We assess prime broker estimated revenues for 2014 from physical financing and margin. We build on the methodology for finding prime brokerage revenue first published in “Which prime brokers are making the most money in securities lending?”, September 2013. This analysis includes further thinking about the value of internalization and the role of synthetic financing. There are some new winners in this year’s numbers. But in a declining physical market, is anyone really a winner?
An excellent post in COO Connect “Regulation of repo and securities loan in Europe will increase the burden of reporting” (October 6, 2014) by Dominic Hobson caught our eye. He writes about the creation and complexity of European trade repositories for securities finance and how it impacts fund managers.
Even at the once level headed Wall Street Journal, it seems now that any perceived wrong doing by banks is an opportunity for a headline article. This time around the topic is dividend arbitrage in securities lending, which has been flogged, abused and otherwise derided for years. Is it regulatory arbitrage? Of course it is. Is it legal and will be it commonplace until tax authorities harmonize their rules? Yes again. Unfortunately the WSJ has thrown mud into otherwise clearer waters.
Finadium held an event in London on Monday, September 22, entitled “Building New Business Models for Repo and Secured Funding”, hosting some 50 attendees. While some of the topics we heard were overlapping from other recent events, some new ideas came up too. Here’s a summary of what we discussed.
The topic of netting for repo, securities lending and prime brokerage has been alternately praised and attacked in financial markets. Proponents argue that it strengthens risk management by encouraging safe, balancing transactions by banks and broker-dealers. Critics say that netting hides risk and can be manipulated to suit the needs of the institution. Which arguments have merit and which are based on heresay and rumor?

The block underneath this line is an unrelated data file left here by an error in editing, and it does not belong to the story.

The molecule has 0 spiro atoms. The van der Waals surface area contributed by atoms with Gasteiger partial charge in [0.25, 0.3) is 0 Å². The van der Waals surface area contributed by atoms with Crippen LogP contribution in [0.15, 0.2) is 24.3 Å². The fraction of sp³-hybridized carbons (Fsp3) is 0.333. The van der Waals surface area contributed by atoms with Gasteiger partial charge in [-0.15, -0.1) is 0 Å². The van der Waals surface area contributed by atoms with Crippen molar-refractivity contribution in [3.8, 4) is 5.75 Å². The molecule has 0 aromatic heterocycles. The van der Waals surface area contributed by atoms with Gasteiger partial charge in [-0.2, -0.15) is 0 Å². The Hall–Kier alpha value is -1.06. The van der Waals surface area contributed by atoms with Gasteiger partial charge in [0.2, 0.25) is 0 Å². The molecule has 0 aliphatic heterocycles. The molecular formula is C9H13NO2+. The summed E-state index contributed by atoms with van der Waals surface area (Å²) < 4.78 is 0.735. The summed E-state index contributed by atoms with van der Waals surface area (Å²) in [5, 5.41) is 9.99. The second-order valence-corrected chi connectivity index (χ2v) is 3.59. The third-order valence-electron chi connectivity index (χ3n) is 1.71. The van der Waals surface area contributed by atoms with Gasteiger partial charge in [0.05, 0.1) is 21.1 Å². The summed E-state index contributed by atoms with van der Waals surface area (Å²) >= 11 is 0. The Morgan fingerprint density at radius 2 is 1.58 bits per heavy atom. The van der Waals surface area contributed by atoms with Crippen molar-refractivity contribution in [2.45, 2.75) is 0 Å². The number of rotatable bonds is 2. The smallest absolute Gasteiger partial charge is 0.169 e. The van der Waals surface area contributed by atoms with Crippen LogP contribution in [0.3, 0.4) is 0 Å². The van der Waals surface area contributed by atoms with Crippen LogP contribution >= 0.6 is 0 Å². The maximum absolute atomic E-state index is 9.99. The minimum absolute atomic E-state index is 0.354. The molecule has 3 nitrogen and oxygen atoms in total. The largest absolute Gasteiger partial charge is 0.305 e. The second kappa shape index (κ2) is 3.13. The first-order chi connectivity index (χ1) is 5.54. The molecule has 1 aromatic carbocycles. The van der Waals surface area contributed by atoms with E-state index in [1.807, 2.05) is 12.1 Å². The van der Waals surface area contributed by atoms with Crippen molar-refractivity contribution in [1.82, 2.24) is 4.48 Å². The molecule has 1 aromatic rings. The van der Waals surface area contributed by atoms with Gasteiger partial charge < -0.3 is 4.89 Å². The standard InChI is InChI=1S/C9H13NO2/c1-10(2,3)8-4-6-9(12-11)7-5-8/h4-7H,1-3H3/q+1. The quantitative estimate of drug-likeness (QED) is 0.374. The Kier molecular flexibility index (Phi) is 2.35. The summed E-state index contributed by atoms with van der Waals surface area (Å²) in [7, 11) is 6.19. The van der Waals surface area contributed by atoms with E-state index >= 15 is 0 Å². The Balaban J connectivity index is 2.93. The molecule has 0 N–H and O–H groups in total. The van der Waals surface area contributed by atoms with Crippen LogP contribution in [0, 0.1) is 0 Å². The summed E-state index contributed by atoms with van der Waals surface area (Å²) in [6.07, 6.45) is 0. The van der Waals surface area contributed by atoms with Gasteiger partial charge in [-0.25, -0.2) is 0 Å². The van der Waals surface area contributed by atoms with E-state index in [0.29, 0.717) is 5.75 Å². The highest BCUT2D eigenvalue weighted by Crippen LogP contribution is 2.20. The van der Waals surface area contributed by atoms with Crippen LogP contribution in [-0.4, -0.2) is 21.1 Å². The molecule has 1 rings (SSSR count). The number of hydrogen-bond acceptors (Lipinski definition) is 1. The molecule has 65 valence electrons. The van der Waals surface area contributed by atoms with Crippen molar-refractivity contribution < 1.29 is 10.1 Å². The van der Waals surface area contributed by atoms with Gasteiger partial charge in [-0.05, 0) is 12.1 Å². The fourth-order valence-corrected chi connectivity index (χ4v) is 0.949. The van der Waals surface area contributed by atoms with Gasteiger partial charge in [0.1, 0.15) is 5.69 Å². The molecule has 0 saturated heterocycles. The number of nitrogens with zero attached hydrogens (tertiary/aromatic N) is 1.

A crowd of 30 generated a robust conversation at Finadium’s first securities lending and repo update last Thursday, September 18th in Zurich, sponsored by Zurcher Kantonalbank and Eurex Clearing. We summarize what we discussed, what we learned and where we see things going.
The conversation on the new securities lending CCP model is changing – its not so much in the future tense anymore but is moving to the present. Our panel at IMN’s Beneficial Owner’s Conference in London yesterday cemented that fact. But how soon is too soon to actually expect securities lending CCPs, that allow beneficial owners to participate directly, to be regular fixtures in the market?
We note seven events on securities finance coming up in Europe, starting with IMN’s Beneficial Owner event and ending with Collateral World, including two events of our own. This article offers a summary of where we will be, where we won’t be, and what attendees can expect. Then we wrap up the month by heading to SIBOS in Boston.
SunGard has released a new white paper, “The potential benefits of regulatory and market change for securities lending.” From the introduction:
As securities lending CCPs gain momentum, a critical feature, perhaps the most important feature at this point, is their ability to accept beneficial owners as direct participants without having to post margin or contribute to the default fund. To paraphrase Bill Clinton’s 1992 campaign slogan, “its the beneficial owners, stupid.”